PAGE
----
By Mitch Phillips
SANDWICH, England (Reuters) - Last time Charl Schwartzel saw his name on the Royal St George's leaderboard it gave him the fright of his life and the 18-year-old appearing in the first round of his first major tournament soon slid back into oblivion and missed the cut.
Eight years on he returns to the British Open course on the south-east corner of England as the U.S. Masters champion and hoping to trouble the scoreboard operators for a little longer.
"I've got very good memories of the course," the South African told a news conference on Tuesday.
"It was my first British Open and I think after three holes I got such a fright when I saw my name on the leaderboard, that was all I can actually remember.
"After those three holes it's a bit of a blur," added the 26-year-old, who went on to card an opening 78 then followed up with a 77 to miss the cut in the tournament eventually won by American outsider Ben Curtis.
Schwartzel had developed a taste for the Kent links the previous year when he won the amateur Brabazon Trophy on the adjacent Royal Cinque Ports course.
"My manager Matt actually caddied for me when I played Royal Cinque Ports and won the Brabazon and I think the wind was actually a bit stronger than it was today," he said.
"I remember it was bad conditions back then and the two courses are pretty similar. Eight years later I think I'm a bit more mature and understand the game a bit better."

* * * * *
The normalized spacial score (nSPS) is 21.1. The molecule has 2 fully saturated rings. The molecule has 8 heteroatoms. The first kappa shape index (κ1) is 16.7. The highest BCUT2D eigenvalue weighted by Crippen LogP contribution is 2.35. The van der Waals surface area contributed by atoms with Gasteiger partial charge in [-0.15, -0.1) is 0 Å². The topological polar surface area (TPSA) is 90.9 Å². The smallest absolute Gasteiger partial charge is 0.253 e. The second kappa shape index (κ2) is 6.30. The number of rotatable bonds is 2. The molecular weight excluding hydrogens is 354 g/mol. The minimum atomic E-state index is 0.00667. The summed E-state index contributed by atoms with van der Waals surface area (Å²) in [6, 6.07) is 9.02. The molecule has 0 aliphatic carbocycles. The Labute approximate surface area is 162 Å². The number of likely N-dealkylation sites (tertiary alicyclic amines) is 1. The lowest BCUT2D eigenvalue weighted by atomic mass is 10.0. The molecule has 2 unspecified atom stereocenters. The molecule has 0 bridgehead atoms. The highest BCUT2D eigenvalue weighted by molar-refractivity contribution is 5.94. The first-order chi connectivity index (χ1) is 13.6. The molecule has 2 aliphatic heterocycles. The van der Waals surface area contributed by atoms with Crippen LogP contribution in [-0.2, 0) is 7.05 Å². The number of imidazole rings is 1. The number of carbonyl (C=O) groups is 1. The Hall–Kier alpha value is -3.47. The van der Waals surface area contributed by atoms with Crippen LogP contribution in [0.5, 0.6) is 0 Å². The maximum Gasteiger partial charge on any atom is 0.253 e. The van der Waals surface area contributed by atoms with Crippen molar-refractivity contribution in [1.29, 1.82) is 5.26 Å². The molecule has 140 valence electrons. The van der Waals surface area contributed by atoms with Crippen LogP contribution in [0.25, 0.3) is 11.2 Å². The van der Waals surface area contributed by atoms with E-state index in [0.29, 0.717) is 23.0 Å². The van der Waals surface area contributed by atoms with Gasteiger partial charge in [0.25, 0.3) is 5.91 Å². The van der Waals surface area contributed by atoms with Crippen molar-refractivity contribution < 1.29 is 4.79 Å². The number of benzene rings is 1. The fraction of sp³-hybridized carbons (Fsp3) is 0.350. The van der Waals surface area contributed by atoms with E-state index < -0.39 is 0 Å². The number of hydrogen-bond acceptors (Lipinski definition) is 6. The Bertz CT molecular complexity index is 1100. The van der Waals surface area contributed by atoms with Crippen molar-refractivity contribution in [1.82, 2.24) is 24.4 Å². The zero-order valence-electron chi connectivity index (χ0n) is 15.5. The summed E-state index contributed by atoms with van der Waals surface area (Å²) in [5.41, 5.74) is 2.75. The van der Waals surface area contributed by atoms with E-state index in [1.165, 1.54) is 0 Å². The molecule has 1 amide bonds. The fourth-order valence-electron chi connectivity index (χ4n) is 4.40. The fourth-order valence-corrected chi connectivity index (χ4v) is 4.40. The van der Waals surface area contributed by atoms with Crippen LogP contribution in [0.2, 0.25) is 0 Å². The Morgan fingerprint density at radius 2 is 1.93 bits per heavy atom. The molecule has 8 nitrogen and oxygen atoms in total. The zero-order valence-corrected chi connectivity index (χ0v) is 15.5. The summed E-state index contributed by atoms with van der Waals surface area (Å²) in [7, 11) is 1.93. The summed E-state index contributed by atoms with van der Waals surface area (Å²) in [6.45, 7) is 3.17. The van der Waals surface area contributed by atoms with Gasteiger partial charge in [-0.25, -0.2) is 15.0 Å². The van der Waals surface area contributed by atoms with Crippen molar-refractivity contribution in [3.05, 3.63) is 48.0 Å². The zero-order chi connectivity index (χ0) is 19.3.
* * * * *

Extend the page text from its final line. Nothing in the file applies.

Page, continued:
After his initial three-hole moment in the limelight, Schwartzel has racked up a pretty awful record in the Open, making the weekend only twice and with last year's tie for 14th his best finish.
Local bookmakers were obviously swayed more by that than his Masters win and ninth-place finish in last month's U.S. Open and some were offering odds as long as 50-1 against him winning on Sunday.
Unsurprisingly, Schwartzel was unconcerned.
"In a way I've always liked playing as the underdog and then surprising people," he said. "I'm out here to give it my best and whether my odds are 200-1 or 12-1, it doesn't make any difference to me.
"I'm really looking forward to this Open. It would be nice to win that Claret Jug."
Schwartzel decided to stay in South Africa to prepare for the tournament, guessing that a Johannesburg winter would be better that a Scottish Highlands summer.
He proved a prescient judge after last week's Scottish Open was cut to 54 holes by a deluge that caused widespread flooding and even landslides in its first year there since being moved from Loch Lomond.
"I guessed the weather was going to be bad. I just figured moving the Scottish Open further north into Scotland it can't get any better going further north," he said.
"I've heard too many times in my life, especially in Ireland, where we would arrive at a tournament and the locals would go, 'you won't believe how good the weather was last week'.
"So I've had three weeks off down in South Africa. It's pretty cold right now but we get clear days and with a bit of wind I figured it would be pretty good practice, which it was.
"The courses are dry so I could really prepare for the way that these courses would play -- very, very dry. I guess we'll see how it works out."
(Editing by Tony Jimenez)